Does Résumé Length Really Matter?

How Long is Too Long?

Whether you're an experienced RN or just entering the field, résumé writing can be an incredibly confusing, tedious and down right annoying task. It can be difficult to summarize your education, experience and skills into a short document, and in such a way that represents all you have to offer a future employer. A common question among new résumé writers is "How long should my résumé be"? Let's tackle this question together...

One Page Rule... is a myth.

Get this idea out of your head from now! I think this myth started as a way to keep résumé writers concise, which I think is a good thing. However, this one page rule has résumé writers using size 6 font and 0.1 inch margins in order to fit pertinent information and "follow the rule." This will have your résumé thrown in the 'No' pile before they even read your name- no recruiter wants to pull out a magnifying glass to read that!

It was hard for me to get this idea out of my head myself but when I graduated from nursing school (a second degree BSN program), I had a two page résumé that was easy to read, concise, and is available for free download here (well the template I used at least ;-).

Now I know I said we can have more than one page- that does not mean your résumé should be a dissertation. It should still be a concise, quick read that represents your experience in the best way. Below are some tips to achieve this:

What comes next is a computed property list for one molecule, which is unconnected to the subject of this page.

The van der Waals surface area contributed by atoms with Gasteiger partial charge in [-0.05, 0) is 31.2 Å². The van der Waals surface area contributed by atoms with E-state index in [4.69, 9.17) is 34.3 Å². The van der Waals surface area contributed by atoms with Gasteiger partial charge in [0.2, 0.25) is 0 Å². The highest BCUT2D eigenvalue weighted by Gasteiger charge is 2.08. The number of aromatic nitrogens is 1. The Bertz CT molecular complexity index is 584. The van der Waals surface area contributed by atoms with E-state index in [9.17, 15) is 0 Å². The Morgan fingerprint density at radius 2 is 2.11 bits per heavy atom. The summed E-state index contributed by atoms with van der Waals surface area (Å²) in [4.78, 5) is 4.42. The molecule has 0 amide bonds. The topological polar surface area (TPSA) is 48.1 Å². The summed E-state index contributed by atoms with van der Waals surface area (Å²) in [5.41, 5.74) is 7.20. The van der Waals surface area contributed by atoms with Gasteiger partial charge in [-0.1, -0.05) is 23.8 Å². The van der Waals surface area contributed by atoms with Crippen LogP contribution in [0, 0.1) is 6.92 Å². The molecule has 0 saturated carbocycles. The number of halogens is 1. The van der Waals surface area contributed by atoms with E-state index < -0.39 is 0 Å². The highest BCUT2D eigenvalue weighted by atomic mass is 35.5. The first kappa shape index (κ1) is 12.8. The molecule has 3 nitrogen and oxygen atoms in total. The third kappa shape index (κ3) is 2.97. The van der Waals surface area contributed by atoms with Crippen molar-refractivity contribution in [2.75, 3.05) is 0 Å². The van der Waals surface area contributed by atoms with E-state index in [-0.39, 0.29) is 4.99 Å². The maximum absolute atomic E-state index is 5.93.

• Remember, your résumé should be easy to skim. Bullet points are your friend and each bullet should not be longer than 2-3 lines.

  • You want the résumé reader to be able to get through your entire résumé in 2-4 minutes. You read that right, 2-4 minutes. If it takes longer than that, I guarantee the reader has already lost interest and has moved on.

  • Keeping the bullet point above in mind, put the most important information at the beginning of your résumé. As a new grad, your education and most relevant clinical or job experience should be close to the top of the first page. As an experienced RN, your most recent position should be up top.

  • Prioritize. Prioritize. PRIORITIZE! The more education and job experience you have, the more this becomes important. Your summer job as a camp counselor may need to be omitted to make room for your amazing externship in the emergency room. Reach out to us if you need help with this!

  • For formatting, nothing smaller than size 10 font anywhere on the document and margins should be no smaller than 0.5 inches. Use bold font, underlining, font size and font color to help draw attention to certain areas you want recruiters to see.

  • A good rule of thumb to use to keep your résumé length in check is one page per degree after high school. So 2 bachelors degrees? Try to limit to two pages. Two bachelors and a masters? Try to limit to 3. I have three yet my current resume is still 2 pages. This "rule" just serves as a guide to help you keep yourself concise. Of course, it will not apply to everyone.

  • Get rid of the objective. I have a personal vendetta against objectives. Te objective of submitting any résumé is to secure a position- no need to wast space on that. Omit the objective section and instead, submit a cover letter with your résumé. Stay tuned for a more in-depth blog post about cover letters and why I love them.

The goal here is to create a résumé that is not only impressive in its content, but an easy read that highlights your awesomeness. Remember to get the one page rule out of your mind but keep your résumé short and informative. Using these tips, the free templates and the ReNegade Résumé one on one services, you'll be sure to create a résumé you'll be proud to submit and recruiters will be happy to read!

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